Food Poisoning

Food poisoning is caused by eating or drinking food or water contaminated by bacteria (germs) or the poisons (toxins) that they produce.

Common symptoms include:

  • diarrhoea
  • vomiting
  • nausea
  • stomach cramps.

The last thing eaten is not necessarily the cause of the food poisoning as symptoms may not occur for days after.

What to do if you think you have food poisoning?

Visit your doctor. They will be able to provide advice on treatment and take a sample to confirm the type of food poisoning you have caught.

Reporting

Report suspected food poisoning - from a restaurant, takeaway or food shop
 

The role of Environmental Health

If the results of your sample confirms your illness was caused by food poisoning, the Environmental Health department will be notified.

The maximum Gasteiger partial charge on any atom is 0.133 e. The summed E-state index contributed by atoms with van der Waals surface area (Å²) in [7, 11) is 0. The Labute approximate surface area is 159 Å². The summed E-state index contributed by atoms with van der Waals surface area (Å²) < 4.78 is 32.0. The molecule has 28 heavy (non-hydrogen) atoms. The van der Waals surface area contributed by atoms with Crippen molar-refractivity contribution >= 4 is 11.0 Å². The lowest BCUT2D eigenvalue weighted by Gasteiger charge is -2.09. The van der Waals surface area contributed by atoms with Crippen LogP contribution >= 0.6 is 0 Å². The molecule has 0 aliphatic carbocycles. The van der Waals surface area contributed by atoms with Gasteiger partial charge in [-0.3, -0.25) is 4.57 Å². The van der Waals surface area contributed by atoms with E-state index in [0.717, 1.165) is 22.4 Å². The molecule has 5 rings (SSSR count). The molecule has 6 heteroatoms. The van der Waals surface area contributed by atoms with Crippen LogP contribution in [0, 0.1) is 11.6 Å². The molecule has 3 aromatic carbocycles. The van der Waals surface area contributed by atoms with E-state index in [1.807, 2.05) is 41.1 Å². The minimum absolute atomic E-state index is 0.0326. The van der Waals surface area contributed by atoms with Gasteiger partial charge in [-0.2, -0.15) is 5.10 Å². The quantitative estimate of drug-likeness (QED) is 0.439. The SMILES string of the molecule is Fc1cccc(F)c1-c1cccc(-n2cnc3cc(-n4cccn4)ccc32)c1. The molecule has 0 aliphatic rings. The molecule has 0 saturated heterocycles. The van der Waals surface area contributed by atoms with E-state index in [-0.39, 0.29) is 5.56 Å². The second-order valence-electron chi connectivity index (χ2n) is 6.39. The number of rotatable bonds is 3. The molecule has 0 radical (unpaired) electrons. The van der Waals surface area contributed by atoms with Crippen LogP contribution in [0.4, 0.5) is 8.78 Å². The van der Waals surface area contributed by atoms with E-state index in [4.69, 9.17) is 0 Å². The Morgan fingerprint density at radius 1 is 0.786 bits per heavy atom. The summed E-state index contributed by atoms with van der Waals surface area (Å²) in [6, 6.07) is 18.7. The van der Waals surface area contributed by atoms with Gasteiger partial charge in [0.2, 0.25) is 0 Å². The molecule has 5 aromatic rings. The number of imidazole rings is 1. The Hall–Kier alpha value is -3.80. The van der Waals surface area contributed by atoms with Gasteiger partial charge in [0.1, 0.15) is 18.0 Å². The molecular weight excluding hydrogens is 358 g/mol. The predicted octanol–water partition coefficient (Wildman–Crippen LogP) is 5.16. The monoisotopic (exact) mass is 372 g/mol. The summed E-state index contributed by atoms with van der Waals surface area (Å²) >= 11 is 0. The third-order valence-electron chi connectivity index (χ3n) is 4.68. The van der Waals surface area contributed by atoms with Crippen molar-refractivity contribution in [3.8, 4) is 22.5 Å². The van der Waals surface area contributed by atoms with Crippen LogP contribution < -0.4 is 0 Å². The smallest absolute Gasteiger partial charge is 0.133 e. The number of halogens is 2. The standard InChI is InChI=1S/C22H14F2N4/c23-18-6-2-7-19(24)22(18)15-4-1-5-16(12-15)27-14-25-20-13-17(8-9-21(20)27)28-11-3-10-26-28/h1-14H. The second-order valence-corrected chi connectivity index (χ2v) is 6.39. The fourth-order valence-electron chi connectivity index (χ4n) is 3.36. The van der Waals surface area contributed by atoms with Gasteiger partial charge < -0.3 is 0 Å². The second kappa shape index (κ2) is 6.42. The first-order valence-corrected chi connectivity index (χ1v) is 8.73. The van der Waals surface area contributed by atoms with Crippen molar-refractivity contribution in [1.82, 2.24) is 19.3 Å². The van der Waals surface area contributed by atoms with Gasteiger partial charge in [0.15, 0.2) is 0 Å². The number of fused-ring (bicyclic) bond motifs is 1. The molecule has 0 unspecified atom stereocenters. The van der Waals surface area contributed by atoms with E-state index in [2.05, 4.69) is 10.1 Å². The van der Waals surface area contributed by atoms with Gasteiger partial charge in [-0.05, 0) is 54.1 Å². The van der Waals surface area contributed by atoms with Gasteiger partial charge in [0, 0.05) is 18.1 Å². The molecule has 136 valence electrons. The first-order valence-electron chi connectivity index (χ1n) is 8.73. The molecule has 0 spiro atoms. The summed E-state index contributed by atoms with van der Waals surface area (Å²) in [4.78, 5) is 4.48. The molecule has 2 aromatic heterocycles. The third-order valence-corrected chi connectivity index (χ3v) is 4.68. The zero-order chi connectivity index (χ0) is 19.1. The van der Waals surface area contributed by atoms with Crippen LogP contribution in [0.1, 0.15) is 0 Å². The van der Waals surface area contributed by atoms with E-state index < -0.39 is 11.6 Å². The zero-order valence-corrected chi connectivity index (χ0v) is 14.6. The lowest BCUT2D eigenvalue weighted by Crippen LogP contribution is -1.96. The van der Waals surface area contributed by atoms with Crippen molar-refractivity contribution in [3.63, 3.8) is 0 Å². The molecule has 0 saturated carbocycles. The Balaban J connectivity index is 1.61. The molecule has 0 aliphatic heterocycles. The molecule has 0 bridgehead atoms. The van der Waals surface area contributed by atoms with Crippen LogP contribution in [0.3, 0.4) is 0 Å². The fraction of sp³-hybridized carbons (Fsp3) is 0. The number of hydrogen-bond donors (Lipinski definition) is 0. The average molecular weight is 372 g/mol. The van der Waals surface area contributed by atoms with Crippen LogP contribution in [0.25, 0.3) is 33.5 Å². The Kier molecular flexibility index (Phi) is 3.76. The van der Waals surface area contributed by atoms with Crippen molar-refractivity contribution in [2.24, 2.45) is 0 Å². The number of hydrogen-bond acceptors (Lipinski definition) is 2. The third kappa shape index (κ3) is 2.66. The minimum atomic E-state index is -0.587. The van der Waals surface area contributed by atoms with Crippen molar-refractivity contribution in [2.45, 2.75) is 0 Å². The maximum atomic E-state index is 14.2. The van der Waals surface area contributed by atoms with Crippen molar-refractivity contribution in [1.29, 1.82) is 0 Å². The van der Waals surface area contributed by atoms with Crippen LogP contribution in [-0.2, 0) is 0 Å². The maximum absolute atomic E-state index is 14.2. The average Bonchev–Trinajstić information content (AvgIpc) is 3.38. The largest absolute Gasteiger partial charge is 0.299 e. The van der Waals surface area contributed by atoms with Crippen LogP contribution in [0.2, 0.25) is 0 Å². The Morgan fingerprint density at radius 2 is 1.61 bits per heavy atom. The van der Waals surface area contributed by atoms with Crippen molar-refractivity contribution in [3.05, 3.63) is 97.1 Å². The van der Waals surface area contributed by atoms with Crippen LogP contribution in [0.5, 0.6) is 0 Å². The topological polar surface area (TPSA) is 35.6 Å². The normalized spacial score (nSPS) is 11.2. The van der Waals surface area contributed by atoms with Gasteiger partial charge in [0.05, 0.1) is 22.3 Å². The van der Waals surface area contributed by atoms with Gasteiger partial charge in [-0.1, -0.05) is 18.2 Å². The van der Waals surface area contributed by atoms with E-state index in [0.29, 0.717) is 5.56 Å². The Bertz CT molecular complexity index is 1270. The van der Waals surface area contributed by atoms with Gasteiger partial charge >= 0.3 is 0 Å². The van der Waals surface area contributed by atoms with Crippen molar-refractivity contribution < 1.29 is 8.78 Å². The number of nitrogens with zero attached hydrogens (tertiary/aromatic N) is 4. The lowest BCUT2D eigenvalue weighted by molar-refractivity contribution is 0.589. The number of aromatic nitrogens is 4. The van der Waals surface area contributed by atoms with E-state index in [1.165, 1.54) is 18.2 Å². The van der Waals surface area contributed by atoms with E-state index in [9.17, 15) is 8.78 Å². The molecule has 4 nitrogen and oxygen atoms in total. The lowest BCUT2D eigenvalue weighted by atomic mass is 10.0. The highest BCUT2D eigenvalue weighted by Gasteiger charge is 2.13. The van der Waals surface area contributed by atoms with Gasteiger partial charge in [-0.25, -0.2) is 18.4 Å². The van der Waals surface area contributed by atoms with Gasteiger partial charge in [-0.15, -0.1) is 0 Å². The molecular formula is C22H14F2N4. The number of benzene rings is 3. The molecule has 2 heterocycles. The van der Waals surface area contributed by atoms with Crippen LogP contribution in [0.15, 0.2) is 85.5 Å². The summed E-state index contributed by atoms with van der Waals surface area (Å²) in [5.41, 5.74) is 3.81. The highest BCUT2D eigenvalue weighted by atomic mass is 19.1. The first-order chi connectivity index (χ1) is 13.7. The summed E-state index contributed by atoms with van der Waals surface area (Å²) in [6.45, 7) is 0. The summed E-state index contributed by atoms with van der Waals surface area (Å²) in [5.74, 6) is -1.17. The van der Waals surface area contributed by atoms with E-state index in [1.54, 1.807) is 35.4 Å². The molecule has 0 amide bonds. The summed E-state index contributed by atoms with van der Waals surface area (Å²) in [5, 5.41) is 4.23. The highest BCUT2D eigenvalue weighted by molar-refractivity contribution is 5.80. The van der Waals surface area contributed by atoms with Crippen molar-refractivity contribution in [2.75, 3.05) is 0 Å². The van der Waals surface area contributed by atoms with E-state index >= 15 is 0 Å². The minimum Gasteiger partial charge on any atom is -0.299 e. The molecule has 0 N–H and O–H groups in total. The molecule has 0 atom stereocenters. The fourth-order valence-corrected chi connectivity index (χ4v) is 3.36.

We try to establish the cause of the food poisoning by questionnaire, and follow this up where necessary by inspecting food premises to help prevent other people suffering from food poisoning.

We also provide advice on precautions which should be taken, especially to people in groups where there is a high risk of passing on the infection. This includes food handlers, young children and people who look after the very young, the elderly or the ill.

Food handlers suffering from food poisoning must report their illness to their employer.

Even when the symptoms have cleared, you may still carry and excrete the bacteria for several weeks. Close contacts may also carry and excrete the bacteria, even through they have had no symptoms.

If you are a food handler, healthcare worker or work with the elderly or children under five years old, do not return to work until you have checked Food Handlers: Fitness to work.

Children should return to school and nursery when their symptoms have cleared for 48 hours.